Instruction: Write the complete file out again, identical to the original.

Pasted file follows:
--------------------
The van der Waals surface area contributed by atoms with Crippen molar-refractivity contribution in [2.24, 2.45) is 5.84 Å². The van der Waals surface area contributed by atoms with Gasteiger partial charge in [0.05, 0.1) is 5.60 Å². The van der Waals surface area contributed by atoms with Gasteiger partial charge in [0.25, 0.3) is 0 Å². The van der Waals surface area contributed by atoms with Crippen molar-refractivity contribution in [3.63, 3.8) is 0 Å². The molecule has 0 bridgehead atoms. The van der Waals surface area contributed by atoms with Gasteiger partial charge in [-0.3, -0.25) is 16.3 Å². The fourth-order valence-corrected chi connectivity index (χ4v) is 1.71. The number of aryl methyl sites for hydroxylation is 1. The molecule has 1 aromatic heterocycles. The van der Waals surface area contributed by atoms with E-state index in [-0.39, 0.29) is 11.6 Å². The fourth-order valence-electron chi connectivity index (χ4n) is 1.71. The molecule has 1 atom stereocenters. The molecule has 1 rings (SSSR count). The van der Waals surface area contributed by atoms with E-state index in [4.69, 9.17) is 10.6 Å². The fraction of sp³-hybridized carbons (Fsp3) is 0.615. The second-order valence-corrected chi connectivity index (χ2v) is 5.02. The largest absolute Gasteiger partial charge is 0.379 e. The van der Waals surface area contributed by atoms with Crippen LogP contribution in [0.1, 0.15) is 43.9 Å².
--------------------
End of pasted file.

The van der Waals surface area contributed by atoms with Crippen molar-refractivity contribution in [2.24, 2.45) is 5.84 Å². The van der Waals surface area contributed by atoms with Gasteiger partial charge in [0.05, 0.1) is 5.60 Å². The van der Waals surface area contributed by atoms with Gasteiger partial charge in [0.25, 0.3) is 0 Å². The van der Waals surface area contributed by atoms with Crippen molar-refractivity contribution in [3.63, 3.8) is 0 Å². The molecule has 0 bridgehead atoms. The van der Waals surface area contributed by atoms with Gasteiger partial charge in [-0.3, -0.25) is 16.3 Å². The fourth-order valence-corrected chi connectivity index (χ4v) is 1.71. The number of aryl methyl sites for hydroxylation is 1. The molecule has 1 aromatic heterocycles. The van der Waals surface area contributed by atoms with E-state index in [-0.39, 0.29) is 11.6 Å². The fourth-order valence-electron chi connectivity index (χ4n) is 1.71. The molecule has 1 atom stereocenters. The molecule has 1 rings (SSSR count). The van der Waals surface area contributed by atoms with E-state index in [4.69, 9.17) is 10.6 Å². The fraction of sp³-hybridized carbons (Fsp3) is 0.615. The second-order valence-corrected chi connectivity index (χ2v) is 5.02. The largest absolute Gasteiger partial charge is 0.379 e. The van der Waals surface area contributed by atoms with Crippen LogP contribution in [0.1, 0.15) is 43.9 Å².